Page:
Once-in-a-generation game: More than family honour at stake for Gary and Lee Johnson who will be in opposing dug-outs tonight

Clash between father and son managers could decide the fate of Yeovil and Oldham

“We can have a row over a game of tiddlywinks,” Lee Johnson yesterday said of his relationship with his father, Gary, though the dynamics of tonight’s League One contest between the two goes beyond anything they have encountered across the kitchen table.

At Oldham’s Boundary Park they will take up positions in the dugouts for only the second match-up in football history in which the opposing managers are father and son. The sole precedent was Bill Dodgin (Bristol Rovers) and Bill Dodgin Jnr (Fulham), who clashed four times in 1969-70, though this encounter offers an intensity not even known to those two on their multitude of contests.

For 31-year-old Lee, the threat of Oldham’s relegation looms, and the experience of sitting across the kitchen from his father when that has happened tells him all he needs to know about defeat. For 57-year-old Gary, there is the promise of a historic promotion to the Championship for Yeovil.

 “He’s been great with me because we’ve discussed pretty much every decision he’s ever made,” said the Football League’s youngest manager. “I was picking my dad’s teams for him at nine or 10 years old and that’s what you do. It’s in the family. Even mum got a say, she’d pick the team!”

But behind the jokes – Gary declared his son may be persona non grata at the Sunday dinner table when the Oldham chairman, Simon Coney, and his board appointed him ahead of 120 other applicants last month – there is a story of how challenging it can be when father and son’s career paths track each other.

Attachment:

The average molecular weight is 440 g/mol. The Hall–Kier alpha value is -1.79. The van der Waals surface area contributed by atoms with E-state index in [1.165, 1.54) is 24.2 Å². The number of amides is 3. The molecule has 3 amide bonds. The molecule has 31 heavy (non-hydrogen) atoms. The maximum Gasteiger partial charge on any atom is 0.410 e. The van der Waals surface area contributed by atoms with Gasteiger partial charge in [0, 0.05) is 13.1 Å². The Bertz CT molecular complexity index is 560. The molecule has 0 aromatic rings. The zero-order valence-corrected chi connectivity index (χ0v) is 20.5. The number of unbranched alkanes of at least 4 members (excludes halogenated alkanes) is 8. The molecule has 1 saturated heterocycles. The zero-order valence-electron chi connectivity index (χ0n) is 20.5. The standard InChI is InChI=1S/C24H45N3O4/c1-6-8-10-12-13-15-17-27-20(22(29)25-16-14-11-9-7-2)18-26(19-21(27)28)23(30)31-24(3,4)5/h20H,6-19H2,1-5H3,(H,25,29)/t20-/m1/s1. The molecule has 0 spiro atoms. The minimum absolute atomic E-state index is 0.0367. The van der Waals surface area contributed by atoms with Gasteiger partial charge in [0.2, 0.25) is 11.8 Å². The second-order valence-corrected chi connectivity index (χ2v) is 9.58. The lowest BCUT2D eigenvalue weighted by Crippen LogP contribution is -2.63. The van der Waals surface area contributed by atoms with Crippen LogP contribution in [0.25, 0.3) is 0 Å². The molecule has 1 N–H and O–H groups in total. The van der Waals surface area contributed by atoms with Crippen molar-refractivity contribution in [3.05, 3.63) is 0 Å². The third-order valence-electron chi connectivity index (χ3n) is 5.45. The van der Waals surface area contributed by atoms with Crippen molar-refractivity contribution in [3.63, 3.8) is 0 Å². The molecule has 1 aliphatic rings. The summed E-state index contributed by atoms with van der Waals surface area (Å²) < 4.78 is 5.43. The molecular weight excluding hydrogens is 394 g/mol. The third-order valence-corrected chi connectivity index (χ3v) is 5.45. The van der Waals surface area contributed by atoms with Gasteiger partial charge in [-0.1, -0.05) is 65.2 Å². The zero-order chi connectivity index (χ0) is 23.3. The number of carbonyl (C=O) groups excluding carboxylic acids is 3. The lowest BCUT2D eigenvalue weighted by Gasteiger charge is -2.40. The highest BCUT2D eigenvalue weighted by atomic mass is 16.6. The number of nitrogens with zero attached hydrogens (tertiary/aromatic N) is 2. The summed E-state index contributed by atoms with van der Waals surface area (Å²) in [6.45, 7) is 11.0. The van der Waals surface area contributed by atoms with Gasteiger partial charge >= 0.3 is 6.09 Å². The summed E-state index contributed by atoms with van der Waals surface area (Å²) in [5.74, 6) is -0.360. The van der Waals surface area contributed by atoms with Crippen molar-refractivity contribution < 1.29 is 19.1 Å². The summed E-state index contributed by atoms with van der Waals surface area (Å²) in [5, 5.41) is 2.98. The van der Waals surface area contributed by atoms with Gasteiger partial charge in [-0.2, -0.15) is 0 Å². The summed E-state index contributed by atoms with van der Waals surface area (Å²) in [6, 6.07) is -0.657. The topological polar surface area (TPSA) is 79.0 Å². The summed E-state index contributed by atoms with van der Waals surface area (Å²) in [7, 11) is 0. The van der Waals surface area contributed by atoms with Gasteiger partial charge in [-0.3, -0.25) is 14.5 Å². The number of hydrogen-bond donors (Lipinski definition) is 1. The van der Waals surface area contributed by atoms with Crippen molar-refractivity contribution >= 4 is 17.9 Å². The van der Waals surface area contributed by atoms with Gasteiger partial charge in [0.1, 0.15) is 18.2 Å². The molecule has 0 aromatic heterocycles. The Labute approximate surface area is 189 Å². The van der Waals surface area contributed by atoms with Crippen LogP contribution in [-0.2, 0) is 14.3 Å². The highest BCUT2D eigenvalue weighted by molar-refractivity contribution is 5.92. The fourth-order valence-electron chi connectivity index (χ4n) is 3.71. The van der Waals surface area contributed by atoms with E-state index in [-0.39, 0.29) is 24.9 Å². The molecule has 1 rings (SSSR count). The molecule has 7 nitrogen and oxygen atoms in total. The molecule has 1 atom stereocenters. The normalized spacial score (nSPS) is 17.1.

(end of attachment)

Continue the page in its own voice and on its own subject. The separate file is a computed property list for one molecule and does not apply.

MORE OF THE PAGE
Lee began his career at Arsenal’s academy before leaving for Watford, where Gary first caught up with him, by taking charge of youth development there. Gary took over at Yeovil, delivering them to the Football League for the first time in 108 years, in 2003, and two seasons later to League One, where they have stayed, and Lee went with him. But it was after they were reunited at Bristol City, where Lee caught his father up via a diversion to Hearts, that things  grew challenging.

In Lee’s first game for City, a defeat to Blackpool, a fan ran on to the pitch, swinging a punch and declaring: “We don’t want you or your old man.” City gained automatic promotion that season and went to within one game of the Premier League in 2008 , with Lee in the starting line-up on merit. But it didn’t satisfy all of those who suspected nepotism.

Johnson Jnr could be forgiven for following the methods of his father, whose almost unbroken 20-year period of employment attests that he knows the business. (Double promotions became a trademark – he achieved his first as John Beck’s assistant at Cambridge United, another with Graham Taylor at Watford, and then in his first Yeovil spell.

But he has adopted a radically different philosophy. There have been meetings with Dr Steve Peters, the sport psychologist behind British Cycling’s success whose work is also helping Brendan Rodgers’ Liverpool to remove the fear of expectation. Johnson Jnr also talks about “purposeful practice”, a concept developed by former British table tennis No 1 Matthew Syed. “I am probably more methodical than my dad,” he says.

“He has some fantastic qualities but maybe to go to that next level it’s got to be intense planning, you can’t just be wheeling and dealing. I might fail miserably and he’ll say, ‘You should have gone of your instinct’, and if that happens he’d be right.”

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